Fig. 2

Biguanides such as metformin exert their action via inhibition of complex I, mitochondrial glycerophosphate dehydrogenase and ATP synthase, thereby increasing [AMP]/[ATP] ratio, activating AMPK and increasing insulin sensitivity. ET acts in part through the same pathway, suggesting that these two stimuli could act synergistically. The effect of a RT regimen on individuals with T2D currently taking metformin and other anti-diabetic drugs remains to be determined

One interesting theory on how to improve muscle mitochondrial oxidative capacity in diabetes is via ‘gene shifting’. A recent report suggests that satellite cell activation following chronic RT leads to incorporation of new mitochondrial DNA into mature muscle cells [48]. This phenomenon, known as ‘gene shifting’, may help normalize mitochondrial oxidative capacity in individuals suffering from impaired mitochondrial function by providing undamaged mitochondrial DNA from which new, functional mitochondrial proteins can be synthesized. In support of this hypothesis, a supervised 14-week RT regimen (three times per week at 50–80% of the 1RM) increased cytochrome c oxidase (COX) activity, enhanced mitochondrial creatine kinase levels and decreased oxidative DNA damage in elderly men and women [49]. These findings suggest that chronic RT up-regulates selected components of the mitochondrial electron transport system which may convey many of the beneficial effects of this exercise modality [50].

Collectively, these findings suggest that chronic RT is capable of inducing muscle mitochondrial biogenesis and enhancing downstream oxidative capacity. In addition to biogenesis, mitochondria also undergo remodeling (i.e., fusion and fission) to enhance and/or preserve function. RT can act as a trigger to induce mitochondrial fission, followed by recovery-induced fusion and mitochondrial biogenesis. These RT-triggered processes may act as natural selection at the level of the mitochondrion (mito-checkpoint) and eliminate disadvantageous mitochondria, thereby driving adaptive selection of advantageous phenotypic variations [51]. This concept adds another dimension to the current understanding of chronic RT-mitigated improvements in muscle mitochondrial health.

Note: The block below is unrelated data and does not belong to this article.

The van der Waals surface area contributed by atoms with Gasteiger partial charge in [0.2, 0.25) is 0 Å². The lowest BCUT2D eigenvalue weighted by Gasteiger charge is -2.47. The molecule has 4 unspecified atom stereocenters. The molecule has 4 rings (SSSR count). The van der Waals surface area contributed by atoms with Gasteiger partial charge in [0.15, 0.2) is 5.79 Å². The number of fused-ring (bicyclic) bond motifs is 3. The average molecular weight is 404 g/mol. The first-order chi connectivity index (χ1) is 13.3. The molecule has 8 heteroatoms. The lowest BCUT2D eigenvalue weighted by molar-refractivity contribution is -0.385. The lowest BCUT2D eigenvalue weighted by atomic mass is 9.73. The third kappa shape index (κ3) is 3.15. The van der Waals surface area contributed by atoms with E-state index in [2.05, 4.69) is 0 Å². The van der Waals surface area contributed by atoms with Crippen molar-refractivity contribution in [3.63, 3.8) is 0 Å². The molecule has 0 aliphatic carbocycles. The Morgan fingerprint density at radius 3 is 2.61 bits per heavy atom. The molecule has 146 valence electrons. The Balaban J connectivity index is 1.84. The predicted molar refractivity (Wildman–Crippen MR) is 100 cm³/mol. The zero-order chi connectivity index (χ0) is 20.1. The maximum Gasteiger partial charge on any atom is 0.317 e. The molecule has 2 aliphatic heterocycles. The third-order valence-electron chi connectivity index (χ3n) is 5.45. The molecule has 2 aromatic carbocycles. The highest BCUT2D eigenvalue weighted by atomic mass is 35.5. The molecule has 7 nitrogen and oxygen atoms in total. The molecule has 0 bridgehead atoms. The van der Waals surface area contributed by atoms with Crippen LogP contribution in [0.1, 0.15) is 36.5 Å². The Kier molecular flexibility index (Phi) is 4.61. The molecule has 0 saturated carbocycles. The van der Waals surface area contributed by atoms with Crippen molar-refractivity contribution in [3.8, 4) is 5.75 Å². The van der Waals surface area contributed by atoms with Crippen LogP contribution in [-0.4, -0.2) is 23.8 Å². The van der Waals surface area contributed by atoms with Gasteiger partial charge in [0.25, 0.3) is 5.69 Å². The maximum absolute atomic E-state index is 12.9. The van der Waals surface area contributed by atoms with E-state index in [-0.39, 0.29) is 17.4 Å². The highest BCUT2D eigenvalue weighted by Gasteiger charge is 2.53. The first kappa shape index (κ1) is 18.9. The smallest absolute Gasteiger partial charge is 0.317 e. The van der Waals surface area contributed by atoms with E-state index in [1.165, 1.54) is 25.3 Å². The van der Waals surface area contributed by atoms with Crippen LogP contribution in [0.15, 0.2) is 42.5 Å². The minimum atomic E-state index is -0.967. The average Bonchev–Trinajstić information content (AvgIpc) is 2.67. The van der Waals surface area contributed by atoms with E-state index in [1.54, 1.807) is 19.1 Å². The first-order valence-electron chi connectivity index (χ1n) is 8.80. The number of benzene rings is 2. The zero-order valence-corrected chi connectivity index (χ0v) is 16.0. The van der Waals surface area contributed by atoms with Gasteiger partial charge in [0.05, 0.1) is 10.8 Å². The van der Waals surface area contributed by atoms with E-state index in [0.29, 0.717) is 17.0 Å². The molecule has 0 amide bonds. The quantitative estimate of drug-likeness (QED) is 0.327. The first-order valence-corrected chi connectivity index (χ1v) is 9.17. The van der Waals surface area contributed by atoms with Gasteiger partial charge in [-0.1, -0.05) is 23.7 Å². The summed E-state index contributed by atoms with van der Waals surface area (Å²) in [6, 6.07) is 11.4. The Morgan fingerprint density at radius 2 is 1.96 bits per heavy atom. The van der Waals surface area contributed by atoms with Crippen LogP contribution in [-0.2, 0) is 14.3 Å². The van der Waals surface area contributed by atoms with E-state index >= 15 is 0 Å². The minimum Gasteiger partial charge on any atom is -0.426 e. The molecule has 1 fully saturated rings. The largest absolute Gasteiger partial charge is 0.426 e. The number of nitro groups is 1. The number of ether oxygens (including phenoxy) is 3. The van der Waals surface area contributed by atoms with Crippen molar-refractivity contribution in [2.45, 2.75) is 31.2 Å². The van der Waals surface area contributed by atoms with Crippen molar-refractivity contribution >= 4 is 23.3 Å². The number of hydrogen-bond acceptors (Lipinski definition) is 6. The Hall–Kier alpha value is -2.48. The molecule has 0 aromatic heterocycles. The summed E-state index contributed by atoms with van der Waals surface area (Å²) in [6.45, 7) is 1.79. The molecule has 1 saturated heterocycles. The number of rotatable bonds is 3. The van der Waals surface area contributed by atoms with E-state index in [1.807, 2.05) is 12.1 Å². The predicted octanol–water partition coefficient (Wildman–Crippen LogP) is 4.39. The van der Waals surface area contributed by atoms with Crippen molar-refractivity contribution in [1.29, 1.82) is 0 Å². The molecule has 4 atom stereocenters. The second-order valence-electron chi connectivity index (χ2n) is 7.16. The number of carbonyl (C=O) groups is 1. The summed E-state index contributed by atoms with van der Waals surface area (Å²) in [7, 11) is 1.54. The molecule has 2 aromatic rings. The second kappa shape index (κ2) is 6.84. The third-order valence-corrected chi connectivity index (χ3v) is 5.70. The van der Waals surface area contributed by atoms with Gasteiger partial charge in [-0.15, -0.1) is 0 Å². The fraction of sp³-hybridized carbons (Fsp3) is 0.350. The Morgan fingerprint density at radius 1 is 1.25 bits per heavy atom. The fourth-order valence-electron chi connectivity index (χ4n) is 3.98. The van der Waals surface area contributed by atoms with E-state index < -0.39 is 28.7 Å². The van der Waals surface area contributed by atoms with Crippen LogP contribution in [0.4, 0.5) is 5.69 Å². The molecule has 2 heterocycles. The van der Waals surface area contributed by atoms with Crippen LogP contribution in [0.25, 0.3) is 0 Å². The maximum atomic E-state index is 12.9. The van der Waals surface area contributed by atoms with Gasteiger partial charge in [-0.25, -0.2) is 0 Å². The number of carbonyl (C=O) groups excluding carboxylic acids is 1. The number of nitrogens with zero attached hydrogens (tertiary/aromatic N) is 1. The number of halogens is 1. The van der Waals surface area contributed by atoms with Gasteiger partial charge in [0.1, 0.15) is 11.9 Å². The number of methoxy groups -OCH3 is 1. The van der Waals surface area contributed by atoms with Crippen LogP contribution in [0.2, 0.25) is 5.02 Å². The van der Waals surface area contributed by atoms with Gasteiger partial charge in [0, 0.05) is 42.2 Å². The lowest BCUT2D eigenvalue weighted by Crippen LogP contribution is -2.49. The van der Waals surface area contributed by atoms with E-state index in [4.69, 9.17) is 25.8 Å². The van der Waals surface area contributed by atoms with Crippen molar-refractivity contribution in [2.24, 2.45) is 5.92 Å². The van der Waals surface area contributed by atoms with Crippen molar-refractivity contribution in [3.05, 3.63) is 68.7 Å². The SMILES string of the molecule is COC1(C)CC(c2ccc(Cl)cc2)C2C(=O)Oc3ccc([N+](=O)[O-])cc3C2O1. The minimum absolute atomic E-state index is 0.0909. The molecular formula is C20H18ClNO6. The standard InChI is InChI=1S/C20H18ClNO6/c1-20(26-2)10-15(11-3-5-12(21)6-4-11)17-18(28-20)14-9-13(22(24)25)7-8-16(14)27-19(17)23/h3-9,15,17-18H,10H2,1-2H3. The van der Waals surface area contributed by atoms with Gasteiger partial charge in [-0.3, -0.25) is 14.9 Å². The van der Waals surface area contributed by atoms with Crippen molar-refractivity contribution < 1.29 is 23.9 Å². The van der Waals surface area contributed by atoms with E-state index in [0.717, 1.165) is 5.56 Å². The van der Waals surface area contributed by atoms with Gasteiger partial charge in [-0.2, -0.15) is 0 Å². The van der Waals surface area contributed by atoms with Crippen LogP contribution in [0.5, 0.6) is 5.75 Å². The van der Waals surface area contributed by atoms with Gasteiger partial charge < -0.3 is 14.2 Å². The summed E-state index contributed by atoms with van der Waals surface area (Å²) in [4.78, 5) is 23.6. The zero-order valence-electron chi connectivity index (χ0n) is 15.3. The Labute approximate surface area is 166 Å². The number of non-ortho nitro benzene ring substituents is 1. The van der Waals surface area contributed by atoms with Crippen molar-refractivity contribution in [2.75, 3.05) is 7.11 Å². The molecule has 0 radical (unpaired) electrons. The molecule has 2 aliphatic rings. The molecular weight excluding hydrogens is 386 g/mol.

Resistance training-induced oxidative stress in type 2 diabetes: is defense the best offense?

T2D is characterized by excessive reactive oxygen species (ROS) emission which presumably leads to oxidative stress in different tissues [52, 53]. There are at least 11 sites in muscle mitochondria capable of producing ROS and their rates under different (patho)physiological conditions still need to be determined [54]. Recent estimations assessing ex vivo mitochondrial superoxide/H2O2 production in conditions mimicking physiological states have reported that 0.35% of oxygen consumed at rest is diverted to ROS production, and that this proportion is reduced to 0.03–0.01% during exercise [55]. Given that mitochondria superoxide/H2O2 production is likely to decrease during moderate exercise, it is important to also consider other cellular reactions and sites as significant mediators of ROS production. Both ET and RT increase oxidant production, which can lead to oxidative stress [56, 57]. ROS can activate c-jun N-terminal kinase (JNK) signaling as evidenced by a recent report demonstrating that infusion of the antioxidant N-acetylcysteine reduced JNK signaling during aerobic exercise training [58] (Fig. 1). Interleukin-6 (IL-6) is associated with a variety of metabolic effects across different organs and its secretion during contraction is JNK-dependent [59], emphasizing the importance of JNK signaling and ROS-mediated JNK activation in facilitating metabolic adaptations to aerobic exercise training [58]. In a comparative study assessing the effects of exhaustive ET vs. RT on ROS production, both training modalities increased oxidative stress; however, lipids were affected by peroxidation only during RT, and proteins were oxidized and formed carbonyls during ET [57]. Training frequency also impacts ROS production and oxidative stress. While a single RT session was sufficient to induce oxidative damage in untrained men [60], 6 months of RT (three times per week at 50–80% of the 1RM) induced whole-body adaptations resulting in decreased training-induced oxidative stress and homocysteine levels [61]. Data on RT-mediated oxidative stress are sparse in individuals with T2D. A recent study reported that 12 months of supervised ET, RT and flexibility training equally reduced oxidative stress in men with T2D [62].